Massachusetts Study Finds Dying Patients Still Often End Up In Hospital, Rather Than At Home
The study by the state's Health Policy Commission found that in patients' last six months of life, Medicare spends more on hospital care than on any other health service. The New York Times explores the growing businesses geared to help consumers plan for end-of-life decisions.
At End Of Life, Hospital Care Consumes Biggest Chunk Of Medical Costs
When death approaches, most people would rather spend their days at home. But in Massachusetts, a remarkable number of dying patients often end up in hospital beds instead, and enter hospice for only a few days, a new analysis has found. Massachusetts, especially the eastern part of the state, ranks among the lowest in the nation for the number of days residents spend at home during their final six months. Nearly one-fourth die in hospitals — a sign of the reluctance in the medical establishment to use hospice or palliative care. (Freyer, 11/2)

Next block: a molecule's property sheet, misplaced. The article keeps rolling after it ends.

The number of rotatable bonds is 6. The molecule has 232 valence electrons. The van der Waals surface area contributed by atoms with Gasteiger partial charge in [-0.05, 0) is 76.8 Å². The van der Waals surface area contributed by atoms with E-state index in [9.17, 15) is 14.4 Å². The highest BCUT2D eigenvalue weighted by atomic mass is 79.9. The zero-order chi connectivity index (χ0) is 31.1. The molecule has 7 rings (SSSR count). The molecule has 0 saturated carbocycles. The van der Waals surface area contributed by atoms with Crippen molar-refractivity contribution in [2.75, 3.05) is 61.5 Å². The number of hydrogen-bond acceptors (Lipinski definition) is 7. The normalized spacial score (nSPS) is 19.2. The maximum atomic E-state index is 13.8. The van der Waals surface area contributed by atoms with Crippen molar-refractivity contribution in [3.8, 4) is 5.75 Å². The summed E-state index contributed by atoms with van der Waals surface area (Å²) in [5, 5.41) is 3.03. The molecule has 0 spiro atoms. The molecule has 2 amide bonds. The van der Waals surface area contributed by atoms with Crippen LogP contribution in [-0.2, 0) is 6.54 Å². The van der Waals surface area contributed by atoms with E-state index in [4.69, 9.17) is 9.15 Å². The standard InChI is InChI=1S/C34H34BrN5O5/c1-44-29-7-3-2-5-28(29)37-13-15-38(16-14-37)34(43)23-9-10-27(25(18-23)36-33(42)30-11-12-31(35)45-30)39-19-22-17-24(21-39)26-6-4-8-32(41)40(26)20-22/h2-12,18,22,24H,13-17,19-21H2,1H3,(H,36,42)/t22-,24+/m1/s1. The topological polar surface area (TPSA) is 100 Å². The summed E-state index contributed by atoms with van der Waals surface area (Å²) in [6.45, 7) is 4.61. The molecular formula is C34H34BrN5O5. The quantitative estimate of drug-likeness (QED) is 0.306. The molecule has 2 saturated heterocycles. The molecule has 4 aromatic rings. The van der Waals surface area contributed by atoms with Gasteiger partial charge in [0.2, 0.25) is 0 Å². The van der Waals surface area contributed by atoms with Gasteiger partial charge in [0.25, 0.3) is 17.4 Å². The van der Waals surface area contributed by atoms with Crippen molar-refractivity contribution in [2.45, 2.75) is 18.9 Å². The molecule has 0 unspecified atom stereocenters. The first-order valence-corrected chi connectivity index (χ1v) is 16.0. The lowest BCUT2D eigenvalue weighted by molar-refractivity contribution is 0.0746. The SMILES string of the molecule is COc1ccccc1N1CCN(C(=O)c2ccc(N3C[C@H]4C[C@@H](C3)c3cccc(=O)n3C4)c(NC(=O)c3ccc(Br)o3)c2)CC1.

The New York Times:
Start-Ups For The End Of Life
Death and dying can be costly, but they are rarely considered a business by consumers. Many would rather not ponder critical decisions about feeding tubes, funeral homes and other end-of-life issues until the need is thrust upon them. But as our population ages and the industry gets more attention, new firms — many of them technology companies — are setting out to compete on price and convenience. (Zimmerman, 11/2)